veterans benefits, child support, survivor benefits, or pensions; 16
     •   The borrower’s surplus income is less than $300 or less than 15 percent of his or her net
         monthly income;
     •   The borrower has not received a stand-alone loan modification or FHA-HAMP in the
         previous 24 months;
     •   The borrower meets all applicable eligibility criteria in Mortgagee Letters 2009-23 and
         2010-04, which do not conflict with this Mortgagee Letter’s guidance, 17
     •   The borrower has successfully completed a 3-month trial payment plan, based on the
         reduced mortgage payment amount, or a 4-month trial payment plan in cases of imminent
         default; 18 and
     •   The borrower(s) of record must provide a signed hardship affidavit.




16
     This criterion replaced the criterion in Mortgagee Letter 2012-22, requiring that one or more borrower(s) be
     currently employed.
17
     The criterion in Mortgagee Letter 2012-22 did not include the phrase “which do not conflict with this
     Mortgagee Letter’s guidance.”
18
     The criterion was not included in Mortgagee Letter 2012-22 to qualify for FHA-HAMP.



                                                          39
Appendix D
                 FHA Loss Mitigation Loan File – Summary of Deficiencies


 FHA loan                                        Unpaid principal balance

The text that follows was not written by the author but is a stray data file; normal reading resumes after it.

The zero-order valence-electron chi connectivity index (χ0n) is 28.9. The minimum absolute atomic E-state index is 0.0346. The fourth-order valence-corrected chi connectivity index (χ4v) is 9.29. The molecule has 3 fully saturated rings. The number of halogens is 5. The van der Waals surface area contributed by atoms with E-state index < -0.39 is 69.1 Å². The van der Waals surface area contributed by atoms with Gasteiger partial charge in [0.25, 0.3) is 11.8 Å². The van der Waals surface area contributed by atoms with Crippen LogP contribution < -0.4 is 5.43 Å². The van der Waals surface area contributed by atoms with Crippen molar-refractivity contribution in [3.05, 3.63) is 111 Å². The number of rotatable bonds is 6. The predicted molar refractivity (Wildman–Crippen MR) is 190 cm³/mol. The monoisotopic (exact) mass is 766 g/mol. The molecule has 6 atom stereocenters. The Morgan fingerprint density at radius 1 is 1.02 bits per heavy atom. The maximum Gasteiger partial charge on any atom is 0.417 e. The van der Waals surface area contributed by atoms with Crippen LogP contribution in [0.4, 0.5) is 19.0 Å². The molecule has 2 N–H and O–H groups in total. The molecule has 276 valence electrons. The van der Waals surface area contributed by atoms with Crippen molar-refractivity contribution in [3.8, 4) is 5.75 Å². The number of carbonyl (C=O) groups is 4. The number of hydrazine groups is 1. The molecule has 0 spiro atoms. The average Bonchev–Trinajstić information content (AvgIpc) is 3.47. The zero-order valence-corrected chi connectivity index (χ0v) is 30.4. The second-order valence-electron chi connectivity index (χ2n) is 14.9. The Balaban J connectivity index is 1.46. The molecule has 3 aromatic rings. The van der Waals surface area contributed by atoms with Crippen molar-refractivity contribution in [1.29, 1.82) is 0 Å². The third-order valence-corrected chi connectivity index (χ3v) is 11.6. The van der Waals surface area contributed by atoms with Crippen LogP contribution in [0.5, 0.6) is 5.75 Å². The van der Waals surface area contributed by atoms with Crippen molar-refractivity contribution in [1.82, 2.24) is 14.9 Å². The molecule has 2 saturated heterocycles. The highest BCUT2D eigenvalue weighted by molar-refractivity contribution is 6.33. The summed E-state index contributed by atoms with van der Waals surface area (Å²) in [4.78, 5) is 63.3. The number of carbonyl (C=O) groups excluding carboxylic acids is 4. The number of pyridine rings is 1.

number:                105-6387683              as of 4/28/2016:                $181,445
 FHA-HAMP                                        Date partial claim and
 option approved:       Partial claim            incentive fee paid:             04/18/14
 Partial claim
 amount paid:           $19,902                  Incentive fee paid:             $500

Condition for Stand-Alone Partial Claim Not Met
Mortgagee Letter 2012-22 requires the borrower receiving an FHA-HAMP stand-alone partial
claim to meet three conditions. One condition is that the borrower’s current interest rate be at or
below the market rate. The market rate was defined as no more than 25 basis points greater than
the Freddie Mac weekly primary mortgage market survey rate for a 30-year fixed rate mortgage
as of the date the trial payment plan was offered to the borrower. The Authority offered the trial
payment plan to the borrower in a letter, dated October 29, 2013. The October 24, 2013, weekly
rate from the Freddie Mac Web site covering the October 29, 2013, date was 4.13 percent. Thus,